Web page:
Racism, Chairs, and the Silver Set – This week in the #RoboApoc

This semi-weekly feature scours the internets for news of the Robot Apocalypse (#RoboApoc). I rate each item on a scale of 1 to Skynet

These kids are using tech to create a better world.
These kids are using tech to create a better world.

1. There’s an app for that. A family of Georgia teens created Five-O, an app that allows people to rate their interactions with the police. The people who conceptualized and designed the app – Caleb, Ima, and Ahsa Christian – range in age from 14 to 18.

#RoboApoc Rating – 1. Given the recent killing of Mike Brown by Ferguson, MO. police officer Darren Wilson, this app is super timely. Any app that makes it easier to hold people in power accountable is great. And the fact that this app was designed by teenagers means we may have a new generation of tech savvy freedom fighters on our side, the robots haven’t won yet. 

2. Wearable chairs? A Zurich based start up called noonee has developed the chairless chair. Basically you strap a couple of exoskeleton legs on, and when you drop into sitting position it they will take you weight. This ridiculous CNN article, which actually dives into the health concerns of sitting all day, proclaims you can even run with the wearable chair strapped to your legs. 

#RoboApoc Rating – 1. The promotion video above explains how the wearable chair is good for employees (keeps them injury free) and employers (keeps workers injury free and efficient), the only problem is they show a factory worker on an assembly line. Ha. Humans don’t work on assembly lines (in the US), robots do.


friendly robots

4. Human friendly. The 7th International Workshop on Human Friendly Robotics is happening in Pisa, Italy in October.  I learned about the workshop when I was researching CYBERLegs (more about cybernetic legs in a forthcoming posts). Apparently the workshop will address, “The technological shift from classical industrial robots, which are safely kept away from humans in cages, to robots, which are used in close collaboration with humans.”

#RoboApoc Rating – SKYNET! If there is a workshop to intentionally talk about  Human Friendly Robotics there must a be a fairly large trend of Not Friendly Human Robotics, and by looking at the webpage for this workshop, the friendly side could use some help.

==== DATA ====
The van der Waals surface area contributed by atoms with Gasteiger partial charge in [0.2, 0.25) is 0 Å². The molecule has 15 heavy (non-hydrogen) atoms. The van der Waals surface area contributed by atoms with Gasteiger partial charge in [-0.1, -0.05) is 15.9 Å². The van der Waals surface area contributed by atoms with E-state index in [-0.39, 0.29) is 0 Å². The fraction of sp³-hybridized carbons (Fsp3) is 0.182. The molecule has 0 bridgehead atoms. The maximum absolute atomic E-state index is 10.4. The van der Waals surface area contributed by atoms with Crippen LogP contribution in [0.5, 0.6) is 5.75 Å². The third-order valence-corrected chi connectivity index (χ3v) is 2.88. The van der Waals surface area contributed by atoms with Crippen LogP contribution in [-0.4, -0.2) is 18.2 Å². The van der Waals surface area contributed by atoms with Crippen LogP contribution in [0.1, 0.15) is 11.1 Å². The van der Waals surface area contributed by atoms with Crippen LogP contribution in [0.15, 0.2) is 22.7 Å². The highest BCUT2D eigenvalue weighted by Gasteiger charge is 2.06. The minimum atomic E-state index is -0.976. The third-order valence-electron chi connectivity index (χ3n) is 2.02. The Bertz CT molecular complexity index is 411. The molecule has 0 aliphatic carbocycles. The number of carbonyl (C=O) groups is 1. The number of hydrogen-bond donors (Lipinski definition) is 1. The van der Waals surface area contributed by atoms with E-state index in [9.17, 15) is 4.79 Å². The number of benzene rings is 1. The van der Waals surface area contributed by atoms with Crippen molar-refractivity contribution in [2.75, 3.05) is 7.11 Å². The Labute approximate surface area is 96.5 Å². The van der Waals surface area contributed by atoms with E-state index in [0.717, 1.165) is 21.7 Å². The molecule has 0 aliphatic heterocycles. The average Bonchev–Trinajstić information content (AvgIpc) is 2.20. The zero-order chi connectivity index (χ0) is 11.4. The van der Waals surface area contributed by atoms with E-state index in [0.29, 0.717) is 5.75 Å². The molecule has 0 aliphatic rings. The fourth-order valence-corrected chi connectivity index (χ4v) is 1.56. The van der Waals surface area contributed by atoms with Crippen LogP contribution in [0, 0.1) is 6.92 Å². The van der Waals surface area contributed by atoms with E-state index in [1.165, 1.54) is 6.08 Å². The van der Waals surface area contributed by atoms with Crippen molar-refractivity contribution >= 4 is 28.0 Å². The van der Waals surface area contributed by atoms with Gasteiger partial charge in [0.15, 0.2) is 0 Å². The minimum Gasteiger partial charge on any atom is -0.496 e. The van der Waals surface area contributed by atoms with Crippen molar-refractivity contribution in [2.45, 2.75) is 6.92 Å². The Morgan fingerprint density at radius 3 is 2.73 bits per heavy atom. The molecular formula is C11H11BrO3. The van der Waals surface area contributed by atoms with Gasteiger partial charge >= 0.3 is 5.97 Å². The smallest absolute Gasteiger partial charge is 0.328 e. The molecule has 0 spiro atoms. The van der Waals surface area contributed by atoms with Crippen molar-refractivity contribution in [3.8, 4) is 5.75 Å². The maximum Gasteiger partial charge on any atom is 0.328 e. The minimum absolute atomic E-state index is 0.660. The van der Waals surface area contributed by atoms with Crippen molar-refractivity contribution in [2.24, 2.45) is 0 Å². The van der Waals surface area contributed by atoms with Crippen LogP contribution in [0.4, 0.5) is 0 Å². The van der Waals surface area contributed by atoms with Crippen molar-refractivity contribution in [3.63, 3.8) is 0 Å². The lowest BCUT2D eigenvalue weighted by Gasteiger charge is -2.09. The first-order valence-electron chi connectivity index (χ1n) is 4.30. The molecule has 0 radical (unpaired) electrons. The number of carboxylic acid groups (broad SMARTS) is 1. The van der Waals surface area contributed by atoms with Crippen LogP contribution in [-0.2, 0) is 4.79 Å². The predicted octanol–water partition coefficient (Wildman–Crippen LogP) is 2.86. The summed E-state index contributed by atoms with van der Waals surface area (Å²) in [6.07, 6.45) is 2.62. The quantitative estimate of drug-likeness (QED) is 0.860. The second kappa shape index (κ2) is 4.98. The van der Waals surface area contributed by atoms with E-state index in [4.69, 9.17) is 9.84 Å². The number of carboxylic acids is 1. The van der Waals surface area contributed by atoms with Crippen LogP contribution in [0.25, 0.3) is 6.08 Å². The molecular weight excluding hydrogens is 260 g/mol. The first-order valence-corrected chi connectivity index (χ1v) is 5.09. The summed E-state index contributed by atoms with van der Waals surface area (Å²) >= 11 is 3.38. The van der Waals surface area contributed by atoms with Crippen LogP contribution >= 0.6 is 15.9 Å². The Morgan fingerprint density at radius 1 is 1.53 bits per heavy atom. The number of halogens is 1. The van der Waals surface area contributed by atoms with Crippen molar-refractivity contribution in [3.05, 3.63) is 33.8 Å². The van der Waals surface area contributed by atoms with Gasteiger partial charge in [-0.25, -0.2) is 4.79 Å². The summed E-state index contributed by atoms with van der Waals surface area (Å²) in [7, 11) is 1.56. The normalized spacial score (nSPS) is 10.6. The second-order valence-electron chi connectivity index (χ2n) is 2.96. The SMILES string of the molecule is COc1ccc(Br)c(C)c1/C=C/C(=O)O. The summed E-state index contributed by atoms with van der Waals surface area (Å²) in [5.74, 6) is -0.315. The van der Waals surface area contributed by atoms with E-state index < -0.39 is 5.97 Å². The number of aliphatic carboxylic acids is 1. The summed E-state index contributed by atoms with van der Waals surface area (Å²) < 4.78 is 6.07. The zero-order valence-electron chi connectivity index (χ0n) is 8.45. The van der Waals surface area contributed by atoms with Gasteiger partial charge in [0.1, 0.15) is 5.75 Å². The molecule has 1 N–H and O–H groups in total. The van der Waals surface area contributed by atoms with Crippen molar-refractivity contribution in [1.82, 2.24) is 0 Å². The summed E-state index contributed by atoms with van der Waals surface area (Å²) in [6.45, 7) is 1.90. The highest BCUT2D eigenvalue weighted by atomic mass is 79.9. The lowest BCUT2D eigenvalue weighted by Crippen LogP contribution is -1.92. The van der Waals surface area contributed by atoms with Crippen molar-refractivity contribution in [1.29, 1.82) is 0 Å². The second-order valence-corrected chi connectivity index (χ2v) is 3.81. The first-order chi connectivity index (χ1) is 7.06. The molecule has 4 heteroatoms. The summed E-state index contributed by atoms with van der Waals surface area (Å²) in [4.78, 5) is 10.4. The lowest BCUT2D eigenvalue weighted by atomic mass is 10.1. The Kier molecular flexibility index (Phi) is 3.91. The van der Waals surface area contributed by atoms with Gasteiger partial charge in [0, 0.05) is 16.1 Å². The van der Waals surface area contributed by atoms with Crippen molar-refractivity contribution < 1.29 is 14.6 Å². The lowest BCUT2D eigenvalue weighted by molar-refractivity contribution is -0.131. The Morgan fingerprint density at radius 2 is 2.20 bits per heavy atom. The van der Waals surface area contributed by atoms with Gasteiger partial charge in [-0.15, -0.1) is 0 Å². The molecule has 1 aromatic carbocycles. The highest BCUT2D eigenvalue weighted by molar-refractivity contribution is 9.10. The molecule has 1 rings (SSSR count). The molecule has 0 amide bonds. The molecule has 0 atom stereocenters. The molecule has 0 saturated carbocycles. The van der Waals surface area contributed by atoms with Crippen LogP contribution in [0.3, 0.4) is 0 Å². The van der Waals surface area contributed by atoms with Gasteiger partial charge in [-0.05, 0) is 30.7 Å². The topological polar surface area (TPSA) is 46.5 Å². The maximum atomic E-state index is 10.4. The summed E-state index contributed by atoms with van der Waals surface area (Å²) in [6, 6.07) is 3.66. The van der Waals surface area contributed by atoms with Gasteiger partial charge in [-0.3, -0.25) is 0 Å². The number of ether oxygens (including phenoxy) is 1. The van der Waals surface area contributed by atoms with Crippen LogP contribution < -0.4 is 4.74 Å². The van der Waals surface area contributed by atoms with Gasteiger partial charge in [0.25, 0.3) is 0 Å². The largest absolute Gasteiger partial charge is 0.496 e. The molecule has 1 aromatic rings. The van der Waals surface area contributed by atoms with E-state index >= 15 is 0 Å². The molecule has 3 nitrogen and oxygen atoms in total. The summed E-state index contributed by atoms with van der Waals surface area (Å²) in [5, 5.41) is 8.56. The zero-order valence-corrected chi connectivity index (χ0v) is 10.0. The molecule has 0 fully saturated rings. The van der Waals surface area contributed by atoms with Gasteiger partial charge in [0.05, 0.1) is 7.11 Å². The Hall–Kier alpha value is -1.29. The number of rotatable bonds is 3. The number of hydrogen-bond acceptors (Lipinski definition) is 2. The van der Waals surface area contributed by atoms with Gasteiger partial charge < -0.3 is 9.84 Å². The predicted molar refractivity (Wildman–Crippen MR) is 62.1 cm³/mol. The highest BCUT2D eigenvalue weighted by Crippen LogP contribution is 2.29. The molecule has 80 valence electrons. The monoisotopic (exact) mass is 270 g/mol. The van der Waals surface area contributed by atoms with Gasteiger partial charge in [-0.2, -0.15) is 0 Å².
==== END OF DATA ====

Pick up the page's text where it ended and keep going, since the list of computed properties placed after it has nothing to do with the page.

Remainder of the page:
5. The Silver Set. In an article for Harpers Magazine this month, journalist Jessica Bruder writes about the growing trend of seniors who take to the highways in RV’s and campers in search of seasonal work. In an interview with Alternet Bruder mentions CamperForce, an Amazon.com program that specifically recruits “work campers” for seasonal work in the company. Beyond the insanity of making seniors give up their homes and roam the country in search of work, there is the added old news that Amazon.com (two years ago) bought Kiva Systems Inc., a integrated warehouse management system that includes robots that follow stickers on the floor bringing products to pickers and packers.

#RoboApoc Rating – 8. The semi-robotization of what was previously considered unrobotizable (because of the human spacial relations skill that robots can’t replicate) is frightening enough. Combine this technological advancement with pushing vulnerable seniors back into the workforce and you have what many are predicting is the future of work in this country – temporary, contingent, precarious, seasonal. What is most troubling about this is that as technology rapidly evolves and companies keep up; workers, the organizations that traditionally protect workers, policy, and culture are not moving quickly enough. The robots are already here, and they are making our jobs easier and less.





Sweet Sweet Greed

Thirteen days after a manager at a Pennsylvania sugar plant –  fearing slowed production – removed a safety-device from a massive sugar hopper,  Janio Salinas – a temp-worker from New Jersey – climbed in. He and fellow workers needed to continue bagging sugar for companies such as Snapple, and clumps were clogging the funnel hole at the bottom of the hopper. When his co-workers returned from lunch no one could find Janio. He had been buried alive and suffocated in the hopper.

Photo: Andrew Burton/ Getty Images
Photo: Andrew Burton/ Getty Images

This story was reported by ProPublica and Univision earlier this week. It is the result of a several-months long investigation by Univision, in which they sent producers undercover into temp agencies in immigrant neighborhoods in NJ.

After seeing the closing day of the #KaraWalkerDomino exhibit  A Subtlety (read more about it herehere and here) I am struck by gruesome realism of Janio’s death, and the symbolic significance of it.

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This week in the #RoboApoc*

Liz Stinson over at Wired reported on self-assembling robots that create furniture on demand. The basic idea is that these module and mobile robots can self-assemble into different forms or furniture, and can even create supplements to existing furniture.

It is fun to fantasize about what this means for personal use: small robots attaching themselves to my coffee table so it can serve drinks at my next dinner party (how nouveau bourgie, a butler without all the classist implications); my robot furniture rearranging itself  into futuristic configurations that are both beautiful and functional (IKEA beware).

Continue reading “This week in the #RoboApoc*”